Neoclassical Growth Theory

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DEFINITION of 'Neoclassical Growth Theory'

An economic theory that outlines how a steady economic growth rate will be accomplished with the proper amounts of the three driving forces: labor, capital and technology. The theory states that by varying the amounts of labor and capital in the production function, an equilibrium state can be accomplished. When a new technology becomes available, the labor and capital need to be adjusted to maintain growth equilibrium.

BREAKING DOWN 'Neoclassical Growth Theory'

This theory emphasizes that technology change has a major influence on economic growth, and that technological advances happen by chance. The theory argues that econonomic growth will not continue unless there continues to be advances in technology.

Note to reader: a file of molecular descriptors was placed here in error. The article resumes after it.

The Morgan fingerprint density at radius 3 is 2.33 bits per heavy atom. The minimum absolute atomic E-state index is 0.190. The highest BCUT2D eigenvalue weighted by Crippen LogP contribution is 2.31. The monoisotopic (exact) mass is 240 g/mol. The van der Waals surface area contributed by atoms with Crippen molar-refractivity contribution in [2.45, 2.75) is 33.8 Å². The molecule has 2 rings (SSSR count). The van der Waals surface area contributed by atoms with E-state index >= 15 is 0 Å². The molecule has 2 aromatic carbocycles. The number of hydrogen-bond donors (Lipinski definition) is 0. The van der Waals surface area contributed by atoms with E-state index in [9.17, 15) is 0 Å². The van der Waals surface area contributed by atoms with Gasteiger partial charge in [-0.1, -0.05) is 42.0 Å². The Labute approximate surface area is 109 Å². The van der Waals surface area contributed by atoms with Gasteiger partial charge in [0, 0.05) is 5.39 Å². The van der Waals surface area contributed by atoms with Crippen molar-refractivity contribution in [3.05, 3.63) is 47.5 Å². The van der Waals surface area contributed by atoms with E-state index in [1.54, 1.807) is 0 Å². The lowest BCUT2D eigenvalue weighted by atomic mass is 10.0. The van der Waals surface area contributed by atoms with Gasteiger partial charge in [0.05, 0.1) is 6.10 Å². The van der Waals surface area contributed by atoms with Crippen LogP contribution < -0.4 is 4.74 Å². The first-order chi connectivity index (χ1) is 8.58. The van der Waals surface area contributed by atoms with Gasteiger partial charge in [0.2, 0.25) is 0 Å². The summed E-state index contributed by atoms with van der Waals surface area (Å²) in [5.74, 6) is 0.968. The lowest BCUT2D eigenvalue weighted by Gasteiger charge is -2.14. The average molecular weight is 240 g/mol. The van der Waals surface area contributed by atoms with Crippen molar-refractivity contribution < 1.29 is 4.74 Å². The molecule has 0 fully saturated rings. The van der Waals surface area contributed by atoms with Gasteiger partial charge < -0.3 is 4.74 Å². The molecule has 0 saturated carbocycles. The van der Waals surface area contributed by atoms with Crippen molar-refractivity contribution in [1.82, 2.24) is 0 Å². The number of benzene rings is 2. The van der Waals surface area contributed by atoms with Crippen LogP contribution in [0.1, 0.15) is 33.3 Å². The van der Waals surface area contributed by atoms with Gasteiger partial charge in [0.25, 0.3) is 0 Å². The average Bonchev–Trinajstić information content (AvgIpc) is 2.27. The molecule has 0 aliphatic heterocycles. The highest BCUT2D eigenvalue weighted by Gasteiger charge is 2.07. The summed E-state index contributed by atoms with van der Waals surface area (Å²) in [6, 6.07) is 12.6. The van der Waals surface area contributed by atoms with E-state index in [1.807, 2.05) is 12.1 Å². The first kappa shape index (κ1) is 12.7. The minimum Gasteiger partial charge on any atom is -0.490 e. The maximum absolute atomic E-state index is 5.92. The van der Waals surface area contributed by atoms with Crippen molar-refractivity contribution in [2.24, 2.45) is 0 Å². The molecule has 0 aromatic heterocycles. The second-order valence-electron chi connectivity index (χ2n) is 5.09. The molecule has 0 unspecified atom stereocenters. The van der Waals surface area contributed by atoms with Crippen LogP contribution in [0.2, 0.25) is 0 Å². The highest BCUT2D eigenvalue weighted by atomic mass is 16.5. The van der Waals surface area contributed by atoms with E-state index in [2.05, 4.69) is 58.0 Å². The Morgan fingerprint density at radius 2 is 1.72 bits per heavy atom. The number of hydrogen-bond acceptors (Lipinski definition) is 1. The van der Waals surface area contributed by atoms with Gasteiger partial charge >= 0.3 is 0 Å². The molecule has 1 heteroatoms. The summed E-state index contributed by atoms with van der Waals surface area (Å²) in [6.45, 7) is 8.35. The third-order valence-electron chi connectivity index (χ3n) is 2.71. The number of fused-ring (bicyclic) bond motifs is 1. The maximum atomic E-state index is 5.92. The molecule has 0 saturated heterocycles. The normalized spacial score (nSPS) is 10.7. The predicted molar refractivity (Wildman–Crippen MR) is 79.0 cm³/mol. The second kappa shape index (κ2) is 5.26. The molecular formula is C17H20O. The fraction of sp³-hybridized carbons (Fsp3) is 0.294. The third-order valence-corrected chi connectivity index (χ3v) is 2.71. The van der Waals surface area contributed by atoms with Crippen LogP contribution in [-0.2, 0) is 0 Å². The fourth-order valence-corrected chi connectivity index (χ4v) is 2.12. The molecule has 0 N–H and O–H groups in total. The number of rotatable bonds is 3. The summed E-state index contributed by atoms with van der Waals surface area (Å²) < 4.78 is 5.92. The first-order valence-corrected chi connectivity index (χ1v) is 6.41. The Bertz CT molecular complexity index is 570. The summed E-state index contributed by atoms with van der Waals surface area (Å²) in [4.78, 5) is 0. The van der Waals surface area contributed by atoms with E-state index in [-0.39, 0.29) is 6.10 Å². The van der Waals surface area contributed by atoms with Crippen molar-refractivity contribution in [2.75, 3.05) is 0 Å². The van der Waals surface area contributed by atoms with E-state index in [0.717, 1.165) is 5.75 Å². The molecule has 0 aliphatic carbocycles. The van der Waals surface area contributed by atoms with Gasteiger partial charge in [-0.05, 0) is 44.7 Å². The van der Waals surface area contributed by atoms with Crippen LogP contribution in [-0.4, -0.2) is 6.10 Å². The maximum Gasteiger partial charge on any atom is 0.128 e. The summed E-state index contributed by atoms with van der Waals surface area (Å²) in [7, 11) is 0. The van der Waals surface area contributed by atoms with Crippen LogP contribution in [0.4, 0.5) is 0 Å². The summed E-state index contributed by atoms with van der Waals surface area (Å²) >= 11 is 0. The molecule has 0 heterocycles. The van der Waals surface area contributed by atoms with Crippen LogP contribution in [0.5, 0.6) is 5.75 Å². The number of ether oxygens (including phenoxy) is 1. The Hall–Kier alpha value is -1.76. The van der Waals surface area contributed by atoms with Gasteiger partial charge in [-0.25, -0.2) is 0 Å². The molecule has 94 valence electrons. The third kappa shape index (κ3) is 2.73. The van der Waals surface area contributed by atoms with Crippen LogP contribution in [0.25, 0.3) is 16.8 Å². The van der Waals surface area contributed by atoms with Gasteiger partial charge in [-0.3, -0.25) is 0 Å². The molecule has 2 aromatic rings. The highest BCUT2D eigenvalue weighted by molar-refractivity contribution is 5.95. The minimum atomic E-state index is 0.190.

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RELATED FAQS
  1. How does the neoclassical growth theory predict real GDP?

    Neoclassical growth theory predicts real gross domestic product (GDP) through measures of total factor productivity, capital, ... Read Full Answer >>
  2. According to the neoclassical growth theory, what factors influence the growth of ...

    The neoclassical growth theory builds five major variables into its time-sensitive production formula. The first is total ... Read Full Answer >>
  3. How can the federal reserve increase aggregate demand?

    The Federal Reserve can increase aggregate demand in indirect ways by lowering interest rates. Aggregate demand is a measure ... Read Full Answer >>
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    In economics, utility function is an important concept that measures preferences over a set of goods and services. Utility ... Read Full Answer >>
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    In microeconomics, utility represents a way to relate the amount of goods consumed to the amount of happiness or satisfaction ... Read Full Answer >>
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